When buying or selling a property, you should seek legal advice from a solicitor or conveyancer who will provide you with detailed information to protect your interests.
There are also a number of different types of certificates required and/or recommended that provide prospective purchasers with information such as development restrictions, building approvals, outstanding rates payable, and whether you can build on a particular block of land.
If you are a prospective purchaser, you can also make some initial enquiries about the property you're interested in by accessing our ePlanning tools. Information such as zoning, height of building restrictions, applicable Development Control Plans (DCPs) and the types of development that can be undertaken on a property, is available by using these tools.
This information is provided as a guide only and you should always seek legal advice and consult your real estate agent regarding your specific requirements.
Under Section 149 of the Environmental Planning and Assessment Act 1979, Council can issue a certificate providing information about planning controls and development standards relating to a property. You can apply to Council for a Section 149(2) or (5) Certificate according to your individual circumstances.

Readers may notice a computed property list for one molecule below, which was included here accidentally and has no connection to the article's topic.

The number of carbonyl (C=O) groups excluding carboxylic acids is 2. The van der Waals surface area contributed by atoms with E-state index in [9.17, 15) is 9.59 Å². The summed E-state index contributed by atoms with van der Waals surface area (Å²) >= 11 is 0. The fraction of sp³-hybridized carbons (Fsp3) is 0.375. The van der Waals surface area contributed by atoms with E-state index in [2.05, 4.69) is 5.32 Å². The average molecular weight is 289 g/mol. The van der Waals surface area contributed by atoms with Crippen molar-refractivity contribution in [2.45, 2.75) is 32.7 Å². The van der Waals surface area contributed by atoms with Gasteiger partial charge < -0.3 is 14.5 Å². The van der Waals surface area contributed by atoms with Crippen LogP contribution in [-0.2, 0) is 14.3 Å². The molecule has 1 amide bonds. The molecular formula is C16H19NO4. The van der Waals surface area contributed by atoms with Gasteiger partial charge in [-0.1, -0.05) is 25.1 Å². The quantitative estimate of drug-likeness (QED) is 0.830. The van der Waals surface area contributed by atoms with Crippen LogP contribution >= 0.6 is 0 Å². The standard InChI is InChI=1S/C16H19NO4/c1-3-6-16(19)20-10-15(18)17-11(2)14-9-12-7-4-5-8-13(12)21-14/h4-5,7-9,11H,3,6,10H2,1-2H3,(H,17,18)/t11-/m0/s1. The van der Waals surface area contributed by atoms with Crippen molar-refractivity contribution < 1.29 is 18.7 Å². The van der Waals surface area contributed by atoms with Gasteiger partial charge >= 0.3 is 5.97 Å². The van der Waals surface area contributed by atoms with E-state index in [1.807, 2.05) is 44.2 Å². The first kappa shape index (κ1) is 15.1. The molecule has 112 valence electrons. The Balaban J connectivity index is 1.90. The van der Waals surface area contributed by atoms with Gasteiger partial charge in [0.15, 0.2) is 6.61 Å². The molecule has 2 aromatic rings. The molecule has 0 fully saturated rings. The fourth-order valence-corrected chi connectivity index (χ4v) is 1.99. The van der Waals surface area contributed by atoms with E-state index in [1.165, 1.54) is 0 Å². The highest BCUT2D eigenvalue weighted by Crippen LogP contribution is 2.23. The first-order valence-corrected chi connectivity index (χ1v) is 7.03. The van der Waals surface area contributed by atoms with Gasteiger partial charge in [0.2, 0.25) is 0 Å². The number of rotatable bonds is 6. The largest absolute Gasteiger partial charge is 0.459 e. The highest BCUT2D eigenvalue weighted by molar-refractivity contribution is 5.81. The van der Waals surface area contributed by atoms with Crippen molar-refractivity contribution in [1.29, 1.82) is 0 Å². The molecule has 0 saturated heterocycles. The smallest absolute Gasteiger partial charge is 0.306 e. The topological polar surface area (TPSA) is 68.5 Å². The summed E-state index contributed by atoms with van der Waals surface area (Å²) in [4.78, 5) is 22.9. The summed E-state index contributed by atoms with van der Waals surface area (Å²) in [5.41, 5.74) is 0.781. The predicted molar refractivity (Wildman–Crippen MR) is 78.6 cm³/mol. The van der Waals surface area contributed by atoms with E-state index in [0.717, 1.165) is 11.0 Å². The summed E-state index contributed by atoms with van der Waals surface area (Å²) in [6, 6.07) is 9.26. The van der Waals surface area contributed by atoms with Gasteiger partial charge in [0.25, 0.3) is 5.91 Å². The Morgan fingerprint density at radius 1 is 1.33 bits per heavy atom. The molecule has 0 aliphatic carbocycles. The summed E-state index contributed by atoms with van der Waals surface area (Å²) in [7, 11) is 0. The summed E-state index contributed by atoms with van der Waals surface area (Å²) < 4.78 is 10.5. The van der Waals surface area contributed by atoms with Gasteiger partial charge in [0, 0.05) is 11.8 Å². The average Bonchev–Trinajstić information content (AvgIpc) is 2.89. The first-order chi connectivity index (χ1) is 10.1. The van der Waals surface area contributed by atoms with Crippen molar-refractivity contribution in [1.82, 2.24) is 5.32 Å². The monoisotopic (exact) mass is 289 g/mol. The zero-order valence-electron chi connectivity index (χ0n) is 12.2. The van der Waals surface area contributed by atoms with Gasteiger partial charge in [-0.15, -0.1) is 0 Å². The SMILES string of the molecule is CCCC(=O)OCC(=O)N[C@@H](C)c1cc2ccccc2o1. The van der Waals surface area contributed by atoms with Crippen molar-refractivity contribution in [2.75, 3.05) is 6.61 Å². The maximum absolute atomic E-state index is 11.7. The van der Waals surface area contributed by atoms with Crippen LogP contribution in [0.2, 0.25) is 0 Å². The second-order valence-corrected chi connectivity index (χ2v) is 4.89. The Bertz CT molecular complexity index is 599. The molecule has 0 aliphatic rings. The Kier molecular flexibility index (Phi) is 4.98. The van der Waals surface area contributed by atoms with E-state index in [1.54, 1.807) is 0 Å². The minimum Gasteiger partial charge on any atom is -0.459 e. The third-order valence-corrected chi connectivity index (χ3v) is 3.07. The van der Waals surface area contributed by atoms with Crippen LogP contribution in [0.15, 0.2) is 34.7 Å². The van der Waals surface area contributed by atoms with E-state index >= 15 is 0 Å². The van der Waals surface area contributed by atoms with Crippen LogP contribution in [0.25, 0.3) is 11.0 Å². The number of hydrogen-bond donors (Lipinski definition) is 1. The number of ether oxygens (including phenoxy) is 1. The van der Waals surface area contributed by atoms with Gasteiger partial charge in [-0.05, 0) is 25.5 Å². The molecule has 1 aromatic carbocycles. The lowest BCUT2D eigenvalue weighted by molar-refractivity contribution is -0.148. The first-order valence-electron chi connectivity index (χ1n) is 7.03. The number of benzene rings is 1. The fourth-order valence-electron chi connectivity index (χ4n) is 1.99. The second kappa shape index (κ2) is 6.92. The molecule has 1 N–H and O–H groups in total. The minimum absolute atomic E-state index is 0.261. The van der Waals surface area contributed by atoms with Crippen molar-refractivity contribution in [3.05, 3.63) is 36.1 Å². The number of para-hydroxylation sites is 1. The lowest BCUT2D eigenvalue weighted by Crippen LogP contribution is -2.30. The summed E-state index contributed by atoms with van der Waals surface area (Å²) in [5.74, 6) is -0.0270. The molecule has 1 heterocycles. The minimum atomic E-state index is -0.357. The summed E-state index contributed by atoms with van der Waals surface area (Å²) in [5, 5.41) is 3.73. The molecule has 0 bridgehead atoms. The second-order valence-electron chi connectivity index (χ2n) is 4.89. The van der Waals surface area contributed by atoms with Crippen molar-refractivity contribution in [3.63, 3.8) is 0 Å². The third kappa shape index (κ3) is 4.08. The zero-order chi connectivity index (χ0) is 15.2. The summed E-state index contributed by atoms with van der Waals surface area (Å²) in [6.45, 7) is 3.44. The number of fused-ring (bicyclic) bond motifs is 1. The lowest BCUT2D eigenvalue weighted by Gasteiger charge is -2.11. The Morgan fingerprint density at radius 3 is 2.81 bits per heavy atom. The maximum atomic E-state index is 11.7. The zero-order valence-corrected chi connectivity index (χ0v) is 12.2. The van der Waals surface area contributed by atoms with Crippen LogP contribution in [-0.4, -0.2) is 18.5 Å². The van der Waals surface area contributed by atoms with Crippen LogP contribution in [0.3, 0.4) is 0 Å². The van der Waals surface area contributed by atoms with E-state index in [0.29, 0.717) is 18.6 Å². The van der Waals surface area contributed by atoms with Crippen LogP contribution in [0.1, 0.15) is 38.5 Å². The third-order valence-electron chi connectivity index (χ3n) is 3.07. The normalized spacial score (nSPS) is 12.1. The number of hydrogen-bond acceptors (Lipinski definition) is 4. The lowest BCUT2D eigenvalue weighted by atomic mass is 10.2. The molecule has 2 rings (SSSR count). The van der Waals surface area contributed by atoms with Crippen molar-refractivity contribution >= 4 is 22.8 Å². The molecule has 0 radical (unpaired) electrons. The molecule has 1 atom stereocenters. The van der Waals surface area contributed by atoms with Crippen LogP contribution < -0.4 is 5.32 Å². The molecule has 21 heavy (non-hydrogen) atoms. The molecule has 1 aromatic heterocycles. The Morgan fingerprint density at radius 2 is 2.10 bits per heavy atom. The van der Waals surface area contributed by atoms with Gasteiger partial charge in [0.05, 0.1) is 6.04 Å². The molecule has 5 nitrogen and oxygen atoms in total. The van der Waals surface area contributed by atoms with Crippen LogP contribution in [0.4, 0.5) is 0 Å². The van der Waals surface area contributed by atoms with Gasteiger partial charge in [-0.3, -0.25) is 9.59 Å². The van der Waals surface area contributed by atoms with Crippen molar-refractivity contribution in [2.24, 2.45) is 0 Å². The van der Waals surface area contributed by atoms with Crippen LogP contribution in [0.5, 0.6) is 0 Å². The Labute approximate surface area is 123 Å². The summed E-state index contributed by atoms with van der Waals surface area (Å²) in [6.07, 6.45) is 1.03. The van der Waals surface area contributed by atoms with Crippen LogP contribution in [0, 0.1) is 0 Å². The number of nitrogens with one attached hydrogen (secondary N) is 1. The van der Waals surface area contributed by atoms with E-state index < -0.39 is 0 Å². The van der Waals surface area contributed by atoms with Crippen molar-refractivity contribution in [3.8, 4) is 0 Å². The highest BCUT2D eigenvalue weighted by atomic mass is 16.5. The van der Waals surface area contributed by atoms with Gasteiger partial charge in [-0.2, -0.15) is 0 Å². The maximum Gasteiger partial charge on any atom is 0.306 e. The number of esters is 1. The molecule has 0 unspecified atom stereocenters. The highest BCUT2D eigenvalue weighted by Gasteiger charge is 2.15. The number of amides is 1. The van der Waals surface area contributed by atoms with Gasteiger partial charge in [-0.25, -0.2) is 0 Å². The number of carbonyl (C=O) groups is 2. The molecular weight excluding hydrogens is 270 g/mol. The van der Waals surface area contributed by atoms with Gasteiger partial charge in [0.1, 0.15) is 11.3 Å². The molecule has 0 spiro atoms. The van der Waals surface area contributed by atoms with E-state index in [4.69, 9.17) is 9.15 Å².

A Building Certificate is issued under the Environmental Planning and Assessment Act 1979. The certificate prevents Council for a period of seven years from making an Order.You can apply to Council for a Building Certificate. This page explains the process of how to apply for a Building Certificate.
A Section 603 (rates) Certificate is commonly needed when you are selling a property. The certificate states the amount (if any) of any outstanding rates, charges and debts payable to Council in relation to a property. You can apply for a Section 603 Certificate from Council.
A Section 735A and 121ZP Outstanding Notices Certificate lists any outstanding Notices and Orders issued by Council in relation to a particular property. The certificate refers to Notices and Orders issued only under the Local Government Act 1993 and the Environmental Planning and Assessment Act 1979.
If you are buying a property, a building records search can provide a helpful summary of the building and development approvals that Council holds for that property. You can apply for a building records search from Council.
When buying a property, especially a vacant site, a very important question to consider is 'can I build a dwelling house on the land?' A dwelling entitlement refers to the potential for Council to approve a dwelling on a certain property. You can apply for a dwelling entitlement search from Council.